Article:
Like most parents at the time of their child’s diagnosis, the couple did not know much about the various procedures available for treating childhood autism, and therefore spent the requisite period of time shivering in the dark before summoning the energy to investigate their options. Among the methodologies most commonly mentioned are what is called structured teaching (an intervention strategy designed to head off heavy behaviour problems), Pecs (teaching a child to use and understand communication symbols) and incidental teaching (a pupil-centred system involving peers in a natural setting). To be sure, no single method of intensive intervention therapy has yet been proven to be ultimately superior to another for all autistic children. But just as no particular treatment is always right, survey after survey suggests that the absence of any intensive specialist-led intervention strategy is almost always wrong.
The publicly funded support available through the New Zealand Ministry of Education’s special education arm amounts to very little, at most an hour a week of speech therapy and assistance with something the bureaucrats called the “transition” to kindergarten, which was necessary in Eliot’s case because his one stint at a pre-school had ended in turmoil after he had to leave for attacking other children. Having researched available treatments through the internet, Pamela and her husband decided that, in their son’s case, the discrete trial training methodology, which is based on the principles of applied behavioural analysis, or ABA, seemed to offer the best chance for improvement. An Australian organisation, Intervention Services for Autism and Developmental Delay, had set up a New Zealand branch and was offering the programme in Wellington.
ABA is a teacher-directed, one-on-one activity that works by breaking down skills and knowledge into tiny pieces. Those pieces are then rebuilt line upon line, precept upon precept, over and over, in order to expand a child’s understanding. When Eliot first started sorting shapes, for example, just the one shaped object was used on the table. A careful record was kept of his performance. When he could consistently perform a single-shape task, another level of complexity was added – instead of one shape, two or three or … five. But shapes are the easiest part. A square is a square is a square, ditto a doorknob. Nouns like “mother” or “friend” are more difficult, because those are abstract concepts requiring the ability to see things from the perspective of another person. Now that’s hard. Not for nothing is core autism sometimes spoken of as “mindblindedness”. Eliot learns to communicate, as well, by using a system of pictorial representation known as compic. In his “classroom” are hundreds of slips of paper with symbols for words. When he wants to ask for something, he has to find the pictures he needs, which he then puts together to form a message: “Eliot”/ “want”/”biscuit”.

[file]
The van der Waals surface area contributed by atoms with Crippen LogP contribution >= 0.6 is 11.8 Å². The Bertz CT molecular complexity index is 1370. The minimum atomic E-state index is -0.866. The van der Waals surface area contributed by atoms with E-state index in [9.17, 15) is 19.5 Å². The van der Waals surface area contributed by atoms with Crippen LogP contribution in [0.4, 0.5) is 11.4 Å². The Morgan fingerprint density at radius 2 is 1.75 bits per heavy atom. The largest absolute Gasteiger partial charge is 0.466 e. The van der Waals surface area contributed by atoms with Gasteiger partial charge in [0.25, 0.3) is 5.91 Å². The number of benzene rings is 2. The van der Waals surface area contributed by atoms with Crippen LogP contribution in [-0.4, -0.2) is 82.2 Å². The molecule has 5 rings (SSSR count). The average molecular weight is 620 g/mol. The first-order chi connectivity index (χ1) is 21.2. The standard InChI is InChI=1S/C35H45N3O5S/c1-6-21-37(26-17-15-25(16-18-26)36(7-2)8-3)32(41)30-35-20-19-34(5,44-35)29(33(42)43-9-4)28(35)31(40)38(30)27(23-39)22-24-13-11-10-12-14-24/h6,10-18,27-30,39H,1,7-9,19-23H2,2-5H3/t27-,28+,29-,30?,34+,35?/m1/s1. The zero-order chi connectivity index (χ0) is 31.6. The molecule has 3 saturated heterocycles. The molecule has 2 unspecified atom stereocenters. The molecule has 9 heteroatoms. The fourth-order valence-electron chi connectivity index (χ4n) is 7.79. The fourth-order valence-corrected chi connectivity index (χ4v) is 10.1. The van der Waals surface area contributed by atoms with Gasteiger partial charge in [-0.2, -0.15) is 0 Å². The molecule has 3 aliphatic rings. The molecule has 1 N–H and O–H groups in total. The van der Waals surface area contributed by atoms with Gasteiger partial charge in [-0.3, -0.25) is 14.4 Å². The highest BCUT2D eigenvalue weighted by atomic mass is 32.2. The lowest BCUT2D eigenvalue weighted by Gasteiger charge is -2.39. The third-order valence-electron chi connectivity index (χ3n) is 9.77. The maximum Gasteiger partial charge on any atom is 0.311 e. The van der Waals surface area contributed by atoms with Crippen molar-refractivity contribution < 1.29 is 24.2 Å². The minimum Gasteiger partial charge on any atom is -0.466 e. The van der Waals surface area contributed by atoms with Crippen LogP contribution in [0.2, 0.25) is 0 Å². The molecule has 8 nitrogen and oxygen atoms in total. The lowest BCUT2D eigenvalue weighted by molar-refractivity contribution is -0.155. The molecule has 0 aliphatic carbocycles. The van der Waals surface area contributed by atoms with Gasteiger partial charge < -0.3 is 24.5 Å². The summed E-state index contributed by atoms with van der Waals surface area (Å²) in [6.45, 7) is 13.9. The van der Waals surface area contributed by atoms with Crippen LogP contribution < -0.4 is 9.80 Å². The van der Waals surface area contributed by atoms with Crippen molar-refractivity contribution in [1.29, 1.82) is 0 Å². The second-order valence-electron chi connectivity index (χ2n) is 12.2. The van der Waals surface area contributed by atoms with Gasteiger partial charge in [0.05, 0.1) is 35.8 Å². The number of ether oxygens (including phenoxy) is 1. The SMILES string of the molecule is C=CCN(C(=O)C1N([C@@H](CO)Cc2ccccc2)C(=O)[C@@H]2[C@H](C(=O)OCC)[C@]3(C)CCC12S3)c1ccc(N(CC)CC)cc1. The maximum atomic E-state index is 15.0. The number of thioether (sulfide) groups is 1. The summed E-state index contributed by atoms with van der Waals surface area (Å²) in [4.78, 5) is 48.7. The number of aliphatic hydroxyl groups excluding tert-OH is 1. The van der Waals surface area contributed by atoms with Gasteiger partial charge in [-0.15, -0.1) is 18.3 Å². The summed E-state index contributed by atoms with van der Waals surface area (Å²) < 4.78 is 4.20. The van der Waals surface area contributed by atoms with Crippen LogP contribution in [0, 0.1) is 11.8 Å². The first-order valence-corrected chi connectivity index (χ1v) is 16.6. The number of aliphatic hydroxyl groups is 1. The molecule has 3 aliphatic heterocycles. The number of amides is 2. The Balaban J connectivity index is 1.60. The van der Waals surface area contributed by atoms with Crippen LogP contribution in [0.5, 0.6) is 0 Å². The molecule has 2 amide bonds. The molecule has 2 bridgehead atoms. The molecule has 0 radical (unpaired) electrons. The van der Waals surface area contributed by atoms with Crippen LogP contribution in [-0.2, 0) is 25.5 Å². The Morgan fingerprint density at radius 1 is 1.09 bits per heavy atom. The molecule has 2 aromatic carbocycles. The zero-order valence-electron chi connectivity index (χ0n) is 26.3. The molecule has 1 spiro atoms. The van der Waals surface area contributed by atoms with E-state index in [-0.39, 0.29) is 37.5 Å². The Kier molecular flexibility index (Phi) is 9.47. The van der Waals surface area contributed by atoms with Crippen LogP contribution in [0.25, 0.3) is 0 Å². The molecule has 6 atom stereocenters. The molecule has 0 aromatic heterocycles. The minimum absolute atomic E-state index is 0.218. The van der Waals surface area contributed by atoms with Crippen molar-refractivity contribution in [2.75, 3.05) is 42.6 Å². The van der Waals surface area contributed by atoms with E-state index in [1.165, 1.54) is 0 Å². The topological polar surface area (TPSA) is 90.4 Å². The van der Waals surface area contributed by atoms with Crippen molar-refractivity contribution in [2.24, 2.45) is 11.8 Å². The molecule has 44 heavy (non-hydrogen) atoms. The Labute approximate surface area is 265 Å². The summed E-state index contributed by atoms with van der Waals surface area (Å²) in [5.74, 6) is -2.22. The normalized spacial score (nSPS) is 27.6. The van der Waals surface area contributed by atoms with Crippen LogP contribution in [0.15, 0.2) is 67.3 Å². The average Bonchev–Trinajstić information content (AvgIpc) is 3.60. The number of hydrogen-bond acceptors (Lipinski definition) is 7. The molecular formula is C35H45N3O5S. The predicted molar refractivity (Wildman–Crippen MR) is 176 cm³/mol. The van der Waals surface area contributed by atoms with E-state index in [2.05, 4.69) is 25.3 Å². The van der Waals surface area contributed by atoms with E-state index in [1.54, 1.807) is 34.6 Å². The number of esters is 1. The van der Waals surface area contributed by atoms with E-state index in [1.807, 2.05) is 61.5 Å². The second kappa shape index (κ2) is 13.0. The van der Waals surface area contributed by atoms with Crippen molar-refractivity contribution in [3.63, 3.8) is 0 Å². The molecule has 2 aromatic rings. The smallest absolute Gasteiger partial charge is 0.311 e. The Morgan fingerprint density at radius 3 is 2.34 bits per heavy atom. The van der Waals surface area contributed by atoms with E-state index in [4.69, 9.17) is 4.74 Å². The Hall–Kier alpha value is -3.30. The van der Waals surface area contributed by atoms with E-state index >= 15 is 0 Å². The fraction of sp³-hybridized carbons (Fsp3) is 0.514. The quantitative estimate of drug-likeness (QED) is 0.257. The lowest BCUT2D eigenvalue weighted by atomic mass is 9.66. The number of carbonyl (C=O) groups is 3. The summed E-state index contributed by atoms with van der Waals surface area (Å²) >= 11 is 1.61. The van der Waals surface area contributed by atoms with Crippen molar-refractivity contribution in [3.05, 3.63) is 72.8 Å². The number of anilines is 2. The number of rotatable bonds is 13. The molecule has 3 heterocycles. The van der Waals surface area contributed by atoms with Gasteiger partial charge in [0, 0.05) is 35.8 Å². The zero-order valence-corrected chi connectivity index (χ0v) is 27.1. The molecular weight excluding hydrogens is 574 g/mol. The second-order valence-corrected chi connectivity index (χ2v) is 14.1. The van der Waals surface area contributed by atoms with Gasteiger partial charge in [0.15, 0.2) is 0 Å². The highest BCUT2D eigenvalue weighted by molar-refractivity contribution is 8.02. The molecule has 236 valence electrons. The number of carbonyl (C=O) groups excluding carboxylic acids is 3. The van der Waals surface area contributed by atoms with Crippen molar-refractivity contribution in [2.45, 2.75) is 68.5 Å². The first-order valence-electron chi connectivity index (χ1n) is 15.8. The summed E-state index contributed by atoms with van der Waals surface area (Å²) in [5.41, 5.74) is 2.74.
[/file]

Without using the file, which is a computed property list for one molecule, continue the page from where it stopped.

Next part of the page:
Overseas, the reviews for therapies like the one chosen by Eliot’s parents look promising. One early study discovered that nine out of 19 children exposed to ABA-based therapy over a sustained period achieved relatively normal cognitive functioning by age seven. As teens these children were found, as well, to be socially indistinguishable from their peers, a little unsocial in some cases but not outside the normal range. The same overall method is now recommended by most international experts, including the prestigious US National Academy of Sciences, which issued a report a few years ago urging at least 25 hours of weekly therapy for autistic kids.